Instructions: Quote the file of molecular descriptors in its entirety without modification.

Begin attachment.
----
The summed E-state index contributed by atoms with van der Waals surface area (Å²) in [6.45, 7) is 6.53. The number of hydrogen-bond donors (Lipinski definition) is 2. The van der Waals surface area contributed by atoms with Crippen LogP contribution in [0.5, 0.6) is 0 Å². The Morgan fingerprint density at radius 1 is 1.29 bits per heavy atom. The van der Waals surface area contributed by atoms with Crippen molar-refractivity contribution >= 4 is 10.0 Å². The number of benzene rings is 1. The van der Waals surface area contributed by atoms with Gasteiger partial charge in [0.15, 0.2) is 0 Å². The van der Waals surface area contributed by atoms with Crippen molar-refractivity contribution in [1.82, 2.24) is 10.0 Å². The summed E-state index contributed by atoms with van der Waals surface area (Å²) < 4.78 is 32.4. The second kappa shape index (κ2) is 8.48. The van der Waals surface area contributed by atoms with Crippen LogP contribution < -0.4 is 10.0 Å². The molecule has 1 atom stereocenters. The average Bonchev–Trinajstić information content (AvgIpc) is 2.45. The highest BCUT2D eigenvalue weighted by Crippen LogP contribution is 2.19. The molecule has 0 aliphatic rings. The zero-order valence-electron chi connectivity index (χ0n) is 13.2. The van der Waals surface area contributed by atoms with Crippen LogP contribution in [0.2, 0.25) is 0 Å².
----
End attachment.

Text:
The summed E-state index contributed by atoms with van der Waals surface area (Å²) in [6.45, 7) is 6.53. The number of hydrogen-bond donors (Lipinski definition) is 2. The van der Waals surface area contributed by atoms with Crippen LogP contribution in [0.5, 0.6) is 0 Å². The Morgan fingerprint density at radius 1 is 1.29 bits per heavy atom. The van der Waals surface area contributed by atoms with Crippen molar-refractivity contribution >= 4 is 10.0 Å². The number of benzene rings is 1. The van der Waals surface area contributed by atoms with Gasteiger partial charge in [0.15, 0.2) is 0 Å². The van der Waals surface area contributed by atoms with Crippen molar-refractivity contribution in [1.82, 2.24) is 10.0 Å². The summed E-state index contributed by atoms with van der Waals surface area (Å²) < 4.78 is 32.4. The second kappa shape index (κ2) is 8.48. The van der Waals surface area contributed by atoms with Crippen LogP contribution < -0.4 is 10.0 Å². The molecule has 1 atom stereocenters. The average Bonchev–Trinajstić information content (AvgIpc) is 2.45. The highest BCUT2D eigenvalue weighted by Crippen LogP contribution is 2.19. The molecule has 0 aliphatic rings. The zero-order valence-electron chi connectivity index (χ0n) is 13.2. The van der Waals surface area contributed by atoms with Crippen LogP contribution in [0.2, 0.25) is 0 Å².